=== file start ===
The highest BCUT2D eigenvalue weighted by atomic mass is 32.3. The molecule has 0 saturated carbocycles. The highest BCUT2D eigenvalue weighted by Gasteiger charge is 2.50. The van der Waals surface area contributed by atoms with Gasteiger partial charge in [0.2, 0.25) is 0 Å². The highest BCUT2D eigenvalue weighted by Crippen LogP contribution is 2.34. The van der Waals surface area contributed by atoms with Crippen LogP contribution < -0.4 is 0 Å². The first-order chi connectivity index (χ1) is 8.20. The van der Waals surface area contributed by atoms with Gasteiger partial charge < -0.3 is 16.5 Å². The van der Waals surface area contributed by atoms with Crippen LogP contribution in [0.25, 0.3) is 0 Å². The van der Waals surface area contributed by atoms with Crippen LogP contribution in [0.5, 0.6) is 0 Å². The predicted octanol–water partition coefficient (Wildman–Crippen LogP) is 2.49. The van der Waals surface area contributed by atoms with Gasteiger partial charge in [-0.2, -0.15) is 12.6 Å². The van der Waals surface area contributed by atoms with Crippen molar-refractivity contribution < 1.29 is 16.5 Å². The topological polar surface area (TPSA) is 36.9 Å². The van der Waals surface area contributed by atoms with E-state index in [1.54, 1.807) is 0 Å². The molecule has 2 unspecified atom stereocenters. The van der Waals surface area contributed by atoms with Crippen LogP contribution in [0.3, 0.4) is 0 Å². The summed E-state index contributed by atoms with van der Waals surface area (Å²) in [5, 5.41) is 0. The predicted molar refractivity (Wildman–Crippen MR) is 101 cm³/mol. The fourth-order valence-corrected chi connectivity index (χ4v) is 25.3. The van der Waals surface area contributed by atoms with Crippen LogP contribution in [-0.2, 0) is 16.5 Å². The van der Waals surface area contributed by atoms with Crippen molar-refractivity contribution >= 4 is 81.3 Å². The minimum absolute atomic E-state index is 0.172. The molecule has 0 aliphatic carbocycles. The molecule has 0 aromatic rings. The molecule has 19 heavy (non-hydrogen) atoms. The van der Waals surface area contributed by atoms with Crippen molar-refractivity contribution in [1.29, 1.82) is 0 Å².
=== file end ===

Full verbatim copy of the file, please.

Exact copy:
The highest BCUT2D eigenvalue weighted by atomic mass is 32.3. The molecule has 0 saturated carbocycles. The highest BCUT2D eigenvalue weighted by Gasteiger charge is 2.50. The van der Waals surface area contributed by atoms with Gasteiger partial charge in [0.2, 0.25) is 0 Å². The highest BCUT2D eigenvalue weighted by Crippen LogP contribution is 2.34. The van der Waals surface area contributed by atoms with Crippen LogP contribution < -0.4 is 0 Å². The first-order chi connectivity index (χ1) is 8.20. The van der Waals surface area contributed by atoms with Gasteiger partial charge < -0.3 is 16.5 Å². The van der Waals surface area contributed by atoms with Crippen LogP contribution in [0.25, 0.3) is 0 Å². The van der Waals surface area contributed by atoms with Crippen LogP contribution in [0.5, 0.6) is 0 Å². The predicted octanol–water partition coefficient (Wildman–Crippen LogP) is 2.49. The van der Waals surface area contributed by atoms with Gasteiger partial charge in [-0.2, -0.15) is 12.6 Å². The van der Waals surface area contributed by atoms with Crippen molar-refractivity contribution < 1.29 is 16.5 Å². The topological polar surface area (TPSA) is 36.9 Å². The van der Waals surface area contributed by atoms with E-state index in [1.54, 1.807) is 0 Å². The molecule has 2 unspecified atom stereocenters. The van der Waals surface area contributed by atoms with Crippen LogP contribution in [0.3, 0.4) is 0 Å². The summed E-state index contributed by atoms with van der Waals surface area (Å²) in [5, 5.41) is 0. The predicted molar refractivity (Wildman–Crippen MR) is 101 cm³/mol. The fourth-order valence-corrected chi connectivity index (χ4v) is 25.3. The van der Waals surface area contributed by atoms with Crippen LogP contribution in [-0.2, 0) is 16.5 Å². The van der Waals surface area contributed by atoms with Crippen molar-refractivity contribution >= 4 is 81.3 Å². The minimum absolute atomic E-state index is 0.172. The molecule has 0 aliphatic carbocycles. The molecule has 0 aromatic rings. The molecule has 19 heavy (non-hydrogen) atoms. The van der Waals surface area contributed by atoms with Crippen molar-refractivity contribution in [1.29, 1.82) is 0 Å².